Noah Parenteau founded Higher Grounds Coffee with a few hundred dollars and a used cargo trailer when he was just 16.
Noah Parenteau stands next to Higher Grounds coffee trailer refurbished from a cargo trailer he bought in February 2022 and has sold his bags of coffee, along with piping hot lattes on Jan. 25 in Blaine. Credit: Paul Bagnall / The Star-Herald

BLAINE, Maine — A young entrepreneur from Blaine has turned a love of coffee into a full-time business.

Noah Parenteau, 19, founded Higher Grounds Coffee with a few hundred dollars and a used cargo trailer when he was just 16.

Starting a business in rural Aroostook County during the pandemic was risky. Businesses were closing or restructuring, and supply-chain hangups halted commerce. But Parenteau knew he had something people wanted and vowed to make it work.

“I started out with $300 and a few bags of coffee and a small little electric roaster that did about one pound at a time, and it was kind of fun,” Parenteau said. “Things were a little slow to start but it’s definitely grown from there.”

Parenteau first roasted beans for family and friends. He’s had a coffee roaster in his home for about two years and loves being able to control quality and freshness, he said. 

He uses all natural coffee and adds no artificial flavors, roasting the beans slowly for 8 to 10 minutes. Venting the equipment properly ensures a light roast, but he also has experimented with medium and dark varieties, he said.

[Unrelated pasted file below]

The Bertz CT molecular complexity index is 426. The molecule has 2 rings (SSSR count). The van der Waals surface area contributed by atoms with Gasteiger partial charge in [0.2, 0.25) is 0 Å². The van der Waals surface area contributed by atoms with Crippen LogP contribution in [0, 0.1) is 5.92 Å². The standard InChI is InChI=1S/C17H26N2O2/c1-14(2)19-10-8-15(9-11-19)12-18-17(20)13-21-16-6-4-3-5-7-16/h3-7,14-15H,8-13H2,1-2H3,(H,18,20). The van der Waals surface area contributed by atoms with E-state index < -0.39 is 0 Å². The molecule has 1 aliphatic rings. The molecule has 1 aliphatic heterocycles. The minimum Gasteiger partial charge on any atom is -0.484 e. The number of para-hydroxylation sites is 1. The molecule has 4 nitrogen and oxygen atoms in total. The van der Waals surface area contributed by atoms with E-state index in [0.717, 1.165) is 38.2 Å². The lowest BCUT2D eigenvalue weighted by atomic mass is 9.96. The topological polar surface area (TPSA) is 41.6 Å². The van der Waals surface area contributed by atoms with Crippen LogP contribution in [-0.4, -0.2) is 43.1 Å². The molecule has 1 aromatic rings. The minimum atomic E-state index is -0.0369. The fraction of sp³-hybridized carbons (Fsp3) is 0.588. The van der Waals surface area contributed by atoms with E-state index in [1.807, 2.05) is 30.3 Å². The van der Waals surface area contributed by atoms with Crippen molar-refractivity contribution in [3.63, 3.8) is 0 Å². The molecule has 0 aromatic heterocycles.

One of his best sellers is his Acadia Blend, which has natural notes of blueberry flavor, he said.  

Parenteau sources raw product from high-altitude farms in Ethiopia, Guatemala, Colombia and Sumatra.

Coffee grown above 3,000 feet can produce more flavorful beans, according to the industry publication Perfect Daily Grind.  

Higher Grounds isn’t a traditional brick-and-mortar store. Though he started out doing business online, Parenteau acquired a used trailer last February, taking out a loan to convert it into an insulated barista counter on wheels. It was licensed and ready to go in September.

Now he goes to farmers markets and community events, like craft fairs at the Aroostook Centre Mall in Presque Isle. He sells packaged coffee for home brewing and beverages like lattes, cappuccinos and hot chocolate, he said. 

He maintains social media pages, and has a website where he sells ground and whole bean coffee. The Higher Grounds trailer is parked at the Mars Hill Pharmacy parking lot on Thursdays and Fridays.

Parenteau wants to expand, but has faced challenges.

“When you’re a small [business] you don’t have access to better pricing on coffee, materials and different stuff like that,” he said. “Not having a brick-and-mortar [store], people don’t know that your business exists quite as much.”

Online sales were brisk at the height of the pandemic, but recently have decreased a bit, Parenteau said. To boost business, he has dabbled in selling wholesale to a Presque Isle grocery store and revamped his website. 

Parenteau wants to start offering organic coffee, but so far cost has been an issue because green, or unroasted, coffee is expensive to buy, he said.

For now, he’s the sole employee, but Parenteau plans to hire in the future. 

Parenteau encouraged other young entrepreneurs to start a business.

“It’s going to be harder than you’d expect, but don’t let that stop you,” he said.